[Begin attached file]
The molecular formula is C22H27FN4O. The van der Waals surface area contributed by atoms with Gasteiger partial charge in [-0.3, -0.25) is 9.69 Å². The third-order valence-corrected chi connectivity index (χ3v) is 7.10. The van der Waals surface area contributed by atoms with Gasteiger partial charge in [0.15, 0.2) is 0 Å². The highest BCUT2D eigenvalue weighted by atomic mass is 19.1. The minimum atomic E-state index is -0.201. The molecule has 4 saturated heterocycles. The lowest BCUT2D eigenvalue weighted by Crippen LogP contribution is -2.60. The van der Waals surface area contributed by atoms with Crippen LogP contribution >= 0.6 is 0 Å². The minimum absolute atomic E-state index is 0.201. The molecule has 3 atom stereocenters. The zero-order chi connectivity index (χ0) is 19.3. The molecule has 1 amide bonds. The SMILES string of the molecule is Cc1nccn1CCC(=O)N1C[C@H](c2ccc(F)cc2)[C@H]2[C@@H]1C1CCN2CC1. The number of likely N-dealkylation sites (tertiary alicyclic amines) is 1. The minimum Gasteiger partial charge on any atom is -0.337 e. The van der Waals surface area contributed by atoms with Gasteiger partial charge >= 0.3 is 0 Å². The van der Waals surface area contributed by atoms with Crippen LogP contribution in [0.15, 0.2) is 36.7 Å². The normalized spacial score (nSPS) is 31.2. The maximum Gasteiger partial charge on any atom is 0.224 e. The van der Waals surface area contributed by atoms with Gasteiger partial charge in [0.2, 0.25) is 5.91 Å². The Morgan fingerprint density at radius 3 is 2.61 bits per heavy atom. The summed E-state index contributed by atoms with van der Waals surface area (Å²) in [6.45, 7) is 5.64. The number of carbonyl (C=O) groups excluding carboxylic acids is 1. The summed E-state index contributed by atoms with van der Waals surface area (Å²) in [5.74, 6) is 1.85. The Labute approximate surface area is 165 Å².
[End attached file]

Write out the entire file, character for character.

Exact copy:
The molecular formula is C22H27FN4O. The van der Waals surface area contributed by atoms with Gasteiger partial charge in [-0.3, -0.25) is 9.69 Å². The third-order valence-corrected chi connectivity index (χ3v) is 7.10. The van der Waals surface area contributed by atoms with Gasteiger partial charge in [0.15, 0.2) is 0 Å². The highest BCUT2D eigenvalue weighted by atomic mass is 19.1. The minimum atomic E-state index is -0.201. The molecule has 4 saturated heterocycles. The lowest BCUT2D eigenvalue weighted by Crippen LogP contribution is -2.60. The van der Waals surface area contributed by atoms with Crippen LogP contribution >= 0.6 is 0 Å². The minimum absolute atomic E-state index is 0.201. The molecule has 3 atom stereocenters. The zero-order chi connectivity index (χ0) is 19.3. The molecule has 1 amide bonds. The SMILES string of the molecule is Cc1nccn1CCC(=O)N1C[C@H](c2ccc(F)cc2)[C@H]2[C@@H]1C1CCN2CC1. The number of likely N-dealkylation sites (tertiary alicyclic amines) is 1. The minimum Gasteiger partial charge on any atom is -0.337 e. The van der Waals surface area contributed by atoms with Gasteiger partial charge >= 0.3 is 0 Å². The van der Waals surface area contributed by atoms with Crippen LogP contribution in [0.15, 0.2) is 36.7 Å². The normalized spacial score (nSPS) is 31.2. The maximum Gasteiger partial charge on any atom is 0.224 e. The van der Waals surface area contributed by atoms with Gasteiger partial charge in [0.2, 0.25) is 5.91 Å². The Morgan fingerprint density at radius 3 is 2.61 bits per heavy atom. The summed E-state index contributed by atoms with van der Waals surface area (Å²) in [6.45, 7) is 5.64. The number of carbonyl (C=O) groups excluding carboxylic acids is 1. The summed E-state index contributed by atoms with van der Waals surface area (Å²) in [5.74, 6) is 1.85. The Labute approximate surface area is 165 Å².